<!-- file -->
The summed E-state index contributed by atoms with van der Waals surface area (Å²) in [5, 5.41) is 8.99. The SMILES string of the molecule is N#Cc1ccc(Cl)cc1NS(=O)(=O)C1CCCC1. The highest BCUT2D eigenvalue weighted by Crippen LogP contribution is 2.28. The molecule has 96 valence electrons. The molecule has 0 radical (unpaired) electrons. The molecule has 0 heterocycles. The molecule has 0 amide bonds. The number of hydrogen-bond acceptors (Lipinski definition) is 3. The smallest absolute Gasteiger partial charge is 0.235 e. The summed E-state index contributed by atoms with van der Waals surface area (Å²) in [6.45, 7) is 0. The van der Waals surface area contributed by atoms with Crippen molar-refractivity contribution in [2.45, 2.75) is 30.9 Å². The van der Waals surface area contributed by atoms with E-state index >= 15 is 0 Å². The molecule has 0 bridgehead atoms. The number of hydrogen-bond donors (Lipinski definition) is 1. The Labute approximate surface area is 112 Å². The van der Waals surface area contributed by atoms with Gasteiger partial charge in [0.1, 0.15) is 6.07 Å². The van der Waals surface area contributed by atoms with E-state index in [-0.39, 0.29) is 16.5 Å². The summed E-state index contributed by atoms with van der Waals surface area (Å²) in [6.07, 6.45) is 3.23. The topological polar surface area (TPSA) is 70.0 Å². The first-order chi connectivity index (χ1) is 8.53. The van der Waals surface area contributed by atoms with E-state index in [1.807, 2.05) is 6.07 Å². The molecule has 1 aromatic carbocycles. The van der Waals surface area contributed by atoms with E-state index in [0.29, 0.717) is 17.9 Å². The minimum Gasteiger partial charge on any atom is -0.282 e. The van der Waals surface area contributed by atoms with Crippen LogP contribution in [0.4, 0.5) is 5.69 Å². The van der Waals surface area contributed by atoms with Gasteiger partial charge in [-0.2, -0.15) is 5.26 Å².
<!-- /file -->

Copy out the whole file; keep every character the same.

The summed E-state index contributed by atoms with van der Waals surface area (Å²) in [5, 5.41) is 8.99. The SMILES string of the molecule is N#Cc1ccc(Cl)cc1NS(=O)(=O)C1CCCC1. The highest BCUT2D eigenvalue weighted by Crippen LogP contribution is 2.28. The molecule has 96 valence electrons. The molecule has 0 radical (unpaired) electrons. The molecule has 0 heterocycles. The molecule has 0 amide bonds. The number of hydrogen-bond acceptors (Lipinski definition) is 3. The smallest absolute Gasteiger partial charge is 0.235 e. The summed E-state index contributed by atoms with van der Waals surface area (Å²) in [6.45, 7) is 0. The van der Waals surface area contributed by atoms with Crippen molar-refractivity contribution in [2.45, 2.75) is 30.9 Å². The van der Waals surface area contributed by atoms with E-state index >= 15 is 0 Å². The molecule has 0 bridgehead atoms. The number of hydrogen-bond donors (Lipinski definition) is 1. The Labute approximate surface area is 112 Å². The van der Waals surface area contributed by atoms with Gasteiger partial charge in [0.1, 0.15) is 6.07 Å². The van der Waals surface area contributed by atoms with E-state index in [-0.39, 0.29) is 16.5 Å². The summed E-state index contributed by atoms with van der Waals surface area (Å²) in [6.07, 6.45) is 3.23. The topological polar surface area (TPSA) is 70.0 Å². The first-order chi connectivity index (χ1) is 8.53. The van der Waals surface area contributed by atoms with E-state index in [1.807, 2.05) is 6.07 Å². The molecule has 1 aromatic carbocycles. The van der Waals surface area contributed by atoms with E-state index in [0.29, 0.717) is 17.9 Å². The minimum Gasteiger partial charge on any atom is -0.282 e. The van der Waals surface area contributed by atoms with Crippen LogP contribution in [0.4, 0.5) is 5.69 Å². The van der Waals surface area contributed by atoms with Gasteiger partial charge in [-0.2, -0.15) is 5.26 Å².